And what of this idea: “The cornerstone of republican government is one-person, one-vote, where everyone has equal power in the political process”? Where did that come from? Notice how easily he slides from equal “voting” to “speaking” and to the idea of equal influence. Of course we have equal votes. But we don’t have equal opportunities to speak, or equal influence. We never have. Do you feel you have the power of the editors of The Fresno Bee? When was the last time you were offered op-ed space in the paper, like Prof. Holyoke? If everyone should have equal “political voice,” how does Prof. Holyoke justify those vaunted “civic speakers” and their “socially useful” comments? Don’t they have more “voice” than others? Might not their words influence how people think about life, about public affairs, about issues, and about who should hold office?
As citizens, we have equal votes. We all, as equals, have a right to privacy, and an equal right to hear the opinions of others. We have equally a right to use our talents and abilities to try to influence for the better the world we live in. That’s what Prof. Holyoke is trying to do. He’s just trying to do it by denying those same liberties to others.
CRP: Scam PACs drawing FEC attention
The Federal Election Commission is raising questions about reports filed by the biggest super PAC associated with Scott B. Mackenzie, who’s listed as the treasurer of more than two dozen PACs. As OpenSecrets Blog has reported previously, much of the money raised by Mackenzie’s PACs goes to vendors with ties to him…
The FEC noted that Freedom’s Defense Fund failed to properly disclose nearly $300,000 in independent expenditures against Hillary Clinton in the first quarter of 2016.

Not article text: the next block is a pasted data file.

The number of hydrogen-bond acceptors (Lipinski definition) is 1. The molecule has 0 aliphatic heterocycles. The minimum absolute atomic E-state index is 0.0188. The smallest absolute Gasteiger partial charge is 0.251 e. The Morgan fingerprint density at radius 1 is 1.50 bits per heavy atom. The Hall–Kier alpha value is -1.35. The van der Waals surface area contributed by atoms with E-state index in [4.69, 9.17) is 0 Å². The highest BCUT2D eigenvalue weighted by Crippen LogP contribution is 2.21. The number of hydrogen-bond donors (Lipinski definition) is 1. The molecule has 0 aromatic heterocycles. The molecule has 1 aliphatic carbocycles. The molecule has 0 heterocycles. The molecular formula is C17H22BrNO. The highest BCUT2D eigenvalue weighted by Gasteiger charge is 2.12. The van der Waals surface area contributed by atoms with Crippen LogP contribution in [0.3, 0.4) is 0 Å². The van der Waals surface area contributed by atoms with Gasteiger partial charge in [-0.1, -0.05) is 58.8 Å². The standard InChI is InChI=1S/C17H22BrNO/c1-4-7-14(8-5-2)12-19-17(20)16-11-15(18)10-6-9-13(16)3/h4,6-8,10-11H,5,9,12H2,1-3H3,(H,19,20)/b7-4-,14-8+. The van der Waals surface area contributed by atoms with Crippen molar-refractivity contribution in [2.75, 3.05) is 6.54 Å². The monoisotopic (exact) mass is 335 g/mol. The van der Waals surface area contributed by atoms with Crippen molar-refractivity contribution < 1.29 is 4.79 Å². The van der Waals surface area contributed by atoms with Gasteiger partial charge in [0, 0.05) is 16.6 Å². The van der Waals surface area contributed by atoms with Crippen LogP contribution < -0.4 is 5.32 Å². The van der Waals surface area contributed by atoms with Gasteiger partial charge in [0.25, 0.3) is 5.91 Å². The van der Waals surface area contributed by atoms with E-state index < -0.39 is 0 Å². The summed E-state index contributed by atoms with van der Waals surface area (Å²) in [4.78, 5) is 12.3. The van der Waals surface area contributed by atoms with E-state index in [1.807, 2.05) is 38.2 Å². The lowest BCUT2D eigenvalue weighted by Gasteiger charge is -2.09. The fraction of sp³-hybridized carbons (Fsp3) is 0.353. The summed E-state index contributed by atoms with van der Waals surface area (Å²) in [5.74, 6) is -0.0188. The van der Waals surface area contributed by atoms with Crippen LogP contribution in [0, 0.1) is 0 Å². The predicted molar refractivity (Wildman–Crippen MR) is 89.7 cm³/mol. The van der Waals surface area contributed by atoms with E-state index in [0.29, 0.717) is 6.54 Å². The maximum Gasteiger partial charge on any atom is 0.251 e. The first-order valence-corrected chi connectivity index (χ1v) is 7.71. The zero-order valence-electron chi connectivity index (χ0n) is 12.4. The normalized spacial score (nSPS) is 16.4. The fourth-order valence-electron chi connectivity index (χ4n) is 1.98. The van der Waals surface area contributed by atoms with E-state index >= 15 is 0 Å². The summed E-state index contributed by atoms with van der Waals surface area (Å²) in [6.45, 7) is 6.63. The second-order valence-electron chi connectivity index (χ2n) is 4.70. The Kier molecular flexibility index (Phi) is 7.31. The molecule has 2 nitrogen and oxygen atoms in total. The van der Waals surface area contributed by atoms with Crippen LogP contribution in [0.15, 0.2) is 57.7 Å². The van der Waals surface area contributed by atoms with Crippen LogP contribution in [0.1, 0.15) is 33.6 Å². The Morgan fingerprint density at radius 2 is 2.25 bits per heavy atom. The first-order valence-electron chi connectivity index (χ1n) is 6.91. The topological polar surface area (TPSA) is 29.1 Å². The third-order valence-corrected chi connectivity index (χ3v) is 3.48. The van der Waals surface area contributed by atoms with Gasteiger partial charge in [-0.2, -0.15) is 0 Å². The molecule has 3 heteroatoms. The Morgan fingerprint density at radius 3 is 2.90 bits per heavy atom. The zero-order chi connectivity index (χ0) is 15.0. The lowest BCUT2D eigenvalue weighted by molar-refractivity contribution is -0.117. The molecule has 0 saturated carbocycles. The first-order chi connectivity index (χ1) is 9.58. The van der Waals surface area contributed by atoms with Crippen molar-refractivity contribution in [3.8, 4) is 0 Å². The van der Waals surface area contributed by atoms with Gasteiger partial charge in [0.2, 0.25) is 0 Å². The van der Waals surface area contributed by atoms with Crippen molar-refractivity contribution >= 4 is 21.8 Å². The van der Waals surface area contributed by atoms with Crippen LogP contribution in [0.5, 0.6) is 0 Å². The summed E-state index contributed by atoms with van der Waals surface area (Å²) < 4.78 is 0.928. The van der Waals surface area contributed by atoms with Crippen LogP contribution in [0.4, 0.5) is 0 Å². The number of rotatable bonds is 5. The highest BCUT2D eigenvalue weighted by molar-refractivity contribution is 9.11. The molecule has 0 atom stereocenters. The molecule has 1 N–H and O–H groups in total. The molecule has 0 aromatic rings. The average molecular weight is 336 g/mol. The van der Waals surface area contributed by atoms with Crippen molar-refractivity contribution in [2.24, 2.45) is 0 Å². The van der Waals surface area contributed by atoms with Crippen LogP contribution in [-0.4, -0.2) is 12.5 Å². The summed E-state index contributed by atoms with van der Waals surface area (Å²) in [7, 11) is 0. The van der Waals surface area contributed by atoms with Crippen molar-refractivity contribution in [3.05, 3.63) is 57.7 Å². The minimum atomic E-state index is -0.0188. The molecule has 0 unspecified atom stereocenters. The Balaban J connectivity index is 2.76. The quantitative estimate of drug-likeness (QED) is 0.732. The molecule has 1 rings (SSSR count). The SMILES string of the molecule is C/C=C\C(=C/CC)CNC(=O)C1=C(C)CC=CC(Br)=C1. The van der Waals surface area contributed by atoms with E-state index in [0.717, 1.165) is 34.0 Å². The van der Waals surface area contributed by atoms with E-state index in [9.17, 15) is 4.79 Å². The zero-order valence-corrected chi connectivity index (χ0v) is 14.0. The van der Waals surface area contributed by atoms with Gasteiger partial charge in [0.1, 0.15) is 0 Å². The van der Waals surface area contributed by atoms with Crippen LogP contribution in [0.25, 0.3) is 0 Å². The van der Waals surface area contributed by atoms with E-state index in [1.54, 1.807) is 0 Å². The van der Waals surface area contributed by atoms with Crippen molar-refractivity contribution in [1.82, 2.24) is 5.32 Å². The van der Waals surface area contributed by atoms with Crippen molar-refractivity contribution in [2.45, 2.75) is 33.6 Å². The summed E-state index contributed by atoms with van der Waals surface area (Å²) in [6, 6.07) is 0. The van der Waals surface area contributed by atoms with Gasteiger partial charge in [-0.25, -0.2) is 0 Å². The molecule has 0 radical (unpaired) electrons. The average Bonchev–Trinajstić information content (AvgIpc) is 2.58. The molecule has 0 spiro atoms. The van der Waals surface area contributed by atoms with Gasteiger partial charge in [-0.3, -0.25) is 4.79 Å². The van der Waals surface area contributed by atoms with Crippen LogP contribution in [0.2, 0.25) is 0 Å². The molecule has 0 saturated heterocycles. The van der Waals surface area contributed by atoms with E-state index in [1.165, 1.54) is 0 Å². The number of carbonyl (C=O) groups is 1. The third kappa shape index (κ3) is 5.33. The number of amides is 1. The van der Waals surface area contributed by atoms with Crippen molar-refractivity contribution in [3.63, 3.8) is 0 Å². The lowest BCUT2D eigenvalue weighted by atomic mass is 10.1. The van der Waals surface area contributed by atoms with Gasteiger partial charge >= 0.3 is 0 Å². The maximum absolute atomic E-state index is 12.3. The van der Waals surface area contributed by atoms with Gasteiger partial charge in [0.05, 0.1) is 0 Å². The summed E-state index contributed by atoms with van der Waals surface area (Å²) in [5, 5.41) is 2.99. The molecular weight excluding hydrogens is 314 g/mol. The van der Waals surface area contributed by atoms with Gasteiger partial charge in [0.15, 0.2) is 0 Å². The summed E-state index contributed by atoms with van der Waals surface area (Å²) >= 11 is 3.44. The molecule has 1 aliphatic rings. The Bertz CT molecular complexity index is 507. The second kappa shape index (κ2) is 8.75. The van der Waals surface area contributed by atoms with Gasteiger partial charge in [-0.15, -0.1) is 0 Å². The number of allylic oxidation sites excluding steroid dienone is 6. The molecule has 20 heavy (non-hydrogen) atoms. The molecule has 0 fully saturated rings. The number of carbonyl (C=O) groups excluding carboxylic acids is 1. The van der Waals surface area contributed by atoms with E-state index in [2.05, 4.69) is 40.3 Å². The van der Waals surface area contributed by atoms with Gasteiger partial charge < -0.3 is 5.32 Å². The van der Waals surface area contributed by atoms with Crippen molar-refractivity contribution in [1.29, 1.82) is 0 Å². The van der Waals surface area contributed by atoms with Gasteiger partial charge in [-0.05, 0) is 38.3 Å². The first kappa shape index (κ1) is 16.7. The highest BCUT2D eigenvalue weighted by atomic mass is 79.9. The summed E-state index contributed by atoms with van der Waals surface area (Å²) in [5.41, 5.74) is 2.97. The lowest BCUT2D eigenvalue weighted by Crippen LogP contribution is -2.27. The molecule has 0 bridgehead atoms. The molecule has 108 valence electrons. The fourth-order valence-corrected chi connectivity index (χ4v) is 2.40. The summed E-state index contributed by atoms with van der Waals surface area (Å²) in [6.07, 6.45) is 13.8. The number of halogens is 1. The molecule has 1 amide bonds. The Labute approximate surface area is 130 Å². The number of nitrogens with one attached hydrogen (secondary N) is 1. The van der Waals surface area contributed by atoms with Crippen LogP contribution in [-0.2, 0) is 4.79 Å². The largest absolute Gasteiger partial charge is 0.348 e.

Reason: Nasty Politics
One hundred sixty-eight years later, when Barry Goldwater ran against Lyndon Johnson, Johnson supporters claimed Goldwater was a John Birch Society member and a schizophrenic. A magazine called Fact got a thousand psychiatrists to sign a statement that said Goldwater was insane. None of it was true, and Goldwater later won a defamation suit against Fact. But by then, the election was over.
Despite such deceit, we’re probably better off with negative ads…
The beauty of negative ads is that the accusations at least purport to be facts. Vanderbilt University political scientist John Geer found that three-quarters of negative political ads from 1960 to 2004 attacked real statements of policy from the opposing candidate. Such policy statements can be checked.
Even if those statements turn out to be based on lies, those lies force the other side to reply with facts. Voters actually learn something. And usually, eventually, the truth comes out.
So two cheers for negative ads—something good comes from nasty.
Bloomberg BNA: New FEC Rule Resolves Debate Over One Word
Kenneth P. Doyle
The 6-0 vote by the FEC commissioners followed a compromise resolving the thorny dispute about whether to change a reporting requirement to cover “a calendar year,” rather than “the calendar year.”
The disagreement centered on whether to clarify current requirements for reporting “independent expenditures” in campaigns, including spending on ads that support or oppose candidates. Special reporting requirements take effect when expenditures by a single spender aggregate to $10,000 or more in a year.